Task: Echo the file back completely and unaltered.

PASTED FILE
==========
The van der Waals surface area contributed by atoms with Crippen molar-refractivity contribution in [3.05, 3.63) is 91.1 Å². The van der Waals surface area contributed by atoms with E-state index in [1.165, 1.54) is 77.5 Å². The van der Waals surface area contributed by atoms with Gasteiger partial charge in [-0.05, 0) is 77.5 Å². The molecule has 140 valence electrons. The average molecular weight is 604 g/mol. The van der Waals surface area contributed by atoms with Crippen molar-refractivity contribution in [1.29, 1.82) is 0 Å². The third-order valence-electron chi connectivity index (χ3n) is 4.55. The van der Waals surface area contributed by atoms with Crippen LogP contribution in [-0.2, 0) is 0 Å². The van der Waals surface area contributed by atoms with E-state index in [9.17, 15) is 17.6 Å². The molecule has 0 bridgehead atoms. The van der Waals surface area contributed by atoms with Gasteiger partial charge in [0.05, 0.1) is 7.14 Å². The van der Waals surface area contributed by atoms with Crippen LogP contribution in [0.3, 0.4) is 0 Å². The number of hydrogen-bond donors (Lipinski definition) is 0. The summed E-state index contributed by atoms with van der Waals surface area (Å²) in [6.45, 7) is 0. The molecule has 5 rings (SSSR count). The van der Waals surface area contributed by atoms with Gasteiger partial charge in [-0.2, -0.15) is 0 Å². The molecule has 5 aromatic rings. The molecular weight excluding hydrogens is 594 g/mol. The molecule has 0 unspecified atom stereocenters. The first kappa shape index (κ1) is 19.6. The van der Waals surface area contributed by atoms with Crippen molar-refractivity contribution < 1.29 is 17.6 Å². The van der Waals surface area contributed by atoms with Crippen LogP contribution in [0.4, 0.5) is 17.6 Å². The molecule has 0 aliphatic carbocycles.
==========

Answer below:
The van der Waals surface area contributed by atoms with Crippen molar-refractivity contribution in [3.05, 3.63) is 91.1 Å². The van der Waals surface area contributed by atoms with E-state index in [1.165, 1.54) is 77.5 Å². The van der Waals surface area contributed by atoms with Gasteiger partial charge in [-0.05, 0) is 77.5 Å². The molecule has 140 valence electrons. The average molecular weight is 604 g/mol. The van der Waals surface area contributed by atoms with Crippen molar-refractivity contribution in [1.29, 1.82) is 0 Å². The third-order valence-electron chi connectivity index (χ3n) is 4.55. The van der Waals surface area contributed by atoms with Crippen LogP contribution in [-0.2, 0) is 0 Å². The van der Waals surface area contributed by atoms with E-state index in [9.17, 15) is 17.6 Å². The molecule has 0 bridgehead atoms. The van der Waals surface area contributed by atoms with Gasteiger partial charge in [0.05, 0.1) is 7.14 Å². The van der Waals surface area contributed by atoms with Crippen LogP contribution in [0.3, 0.4) is 0 Å². The number of hydrogen-bond donors (Lipinski definition) is 0. The summed E-state index contributed by atoms with van der Waals surface area (Å²) in [6.45, 7) is 0. The molecule has 5 rings (SSSR count). The van der Waals surface area contributed by atoms with Gasteiger partial charge in [-0.2, -0.15) is 0 Å². The molecule has 5 aromatic rings. The molecular weight excluding hydrogens is 594 g/mol. The molecule has 0 unspecified atom stereocenters. The first kappa shape index (κ1) is 19.6. The van der Waals surface area contributed by atoms with Crippen molar-refractivity contribution < 1.29 is 17.6 Å². The van der Waals surface area contributed by atoms with Crippen LogP contribution in [0.4, 0.5) is 17.6 Å². The molecule has 0 aliphatic carbocycles.